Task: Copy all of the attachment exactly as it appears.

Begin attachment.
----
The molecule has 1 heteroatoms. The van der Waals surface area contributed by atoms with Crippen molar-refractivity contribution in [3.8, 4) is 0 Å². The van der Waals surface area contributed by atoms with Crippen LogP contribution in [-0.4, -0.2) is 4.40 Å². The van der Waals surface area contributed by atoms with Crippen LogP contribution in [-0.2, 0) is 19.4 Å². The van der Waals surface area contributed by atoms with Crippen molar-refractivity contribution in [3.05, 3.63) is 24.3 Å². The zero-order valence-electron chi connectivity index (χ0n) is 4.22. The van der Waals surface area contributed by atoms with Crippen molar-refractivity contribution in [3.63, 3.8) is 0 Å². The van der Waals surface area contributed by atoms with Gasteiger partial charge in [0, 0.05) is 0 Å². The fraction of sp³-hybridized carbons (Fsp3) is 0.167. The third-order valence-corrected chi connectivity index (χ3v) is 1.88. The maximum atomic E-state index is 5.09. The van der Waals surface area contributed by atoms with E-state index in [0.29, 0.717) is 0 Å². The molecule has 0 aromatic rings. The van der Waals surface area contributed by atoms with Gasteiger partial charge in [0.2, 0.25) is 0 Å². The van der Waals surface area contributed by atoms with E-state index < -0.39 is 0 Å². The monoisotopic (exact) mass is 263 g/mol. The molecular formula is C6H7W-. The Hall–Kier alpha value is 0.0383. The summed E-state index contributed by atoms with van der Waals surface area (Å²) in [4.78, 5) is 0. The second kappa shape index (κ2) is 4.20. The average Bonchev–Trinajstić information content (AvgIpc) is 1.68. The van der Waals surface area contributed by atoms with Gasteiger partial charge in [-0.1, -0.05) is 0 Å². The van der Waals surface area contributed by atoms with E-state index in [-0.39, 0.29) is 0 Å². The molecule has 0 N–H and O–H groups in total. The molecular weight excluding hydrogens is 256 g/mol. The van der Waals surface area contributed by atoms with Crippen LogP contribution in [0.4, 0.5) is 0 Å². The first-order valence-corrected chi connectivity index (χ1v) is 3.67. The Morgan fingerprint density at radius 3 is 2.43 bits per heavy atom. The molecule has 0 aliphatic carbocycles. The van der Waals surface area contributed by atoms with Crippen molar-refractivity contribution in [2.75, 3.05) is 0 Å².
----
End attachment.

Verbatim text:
The molecule has 1 heteroatoms. The van der Waals surface area contributed by atoms with Crippen molar-refractivity contribution in [3.8, 4) is 0 Å². The van der Waals surface area contributed by atoms with Crippen LogP contribution in [-0.4, -0.2) is 4.40 Å². The van der Waals surface area contributed by atoms with Crippen LogP contribution in [-0.2, 0) is 19.4 Å². The van der Waals surface area contributed by atoms with Crippen molar-refractivity contribution in [3.05, 3.63) is 24.3 Å². The zero-order valence-electron chi connectivity index (χ0n) is 4.22. The van der Waals surface area contributed by atoms with Crippen molar-refractivity contribution in [3.63, 3.8) is 0 Å². The van der Waals surface area contributed by atoms with Gasteiger partial charge in [0, 0.05) is 0 Å². The fraction of sp³-hybridized carbons (Fsp3) is 0.167. The third-order valence-corrected chi connectivity index (χ3v) is 1.88. The maximum atomic E-state index is 5.09. The van der Waals surface area contributed by atoms with E-state index in [0.29, 0.717) is 0 Å². The molecule has 0 aromatic rings. The van der Waals surface area contributed by atoms with Gasteiger partial charge in [0.2, 0.25) is 0 Å². The van der Waals surface area contributed by atoms with E-state index < -0.39 is 0 Å². The monoisotopic (exact) mass is 263 g/mol. The molecular formula is C6H7W-. The Hall–Kier alpha value is 0.0383. The summed E-state index contributed by atoms with van der Waals surface area (Å²) in [4.78, 5) is 0. The second kappa shape index (κ2) is 4.20. The average Bonchev–Trinajstić information content (AvgIpc) is 1.68. The van der Waals surface area contributed by atoms with Gasteiger partial charge in [-0.1, -0.05) is 0 Å². The van der Waals surface area contributed by atoms with E-state index in [-0.39, 0.29) is 0 Å². The molecule has 0 N–H and O–H groups in total. The molecular weight excluding hydrogens is 256 g/mol. The van der Waals surface area contributed by atoms with Crippen LogP contribution in [0.4, 0.5) is 0 Å². The first-order valence-corrected chi connectivity index (χ1v) is 3.67. The Morgan fingerprint density at radius 3 is 2.43 bits per heavy atom. The molecule has 0 aliphatic carbocycles. The van der Waals surface area contributed by atoms with Crippen molar-refractivity contribution in [2.75, 3.05) is 0 Å².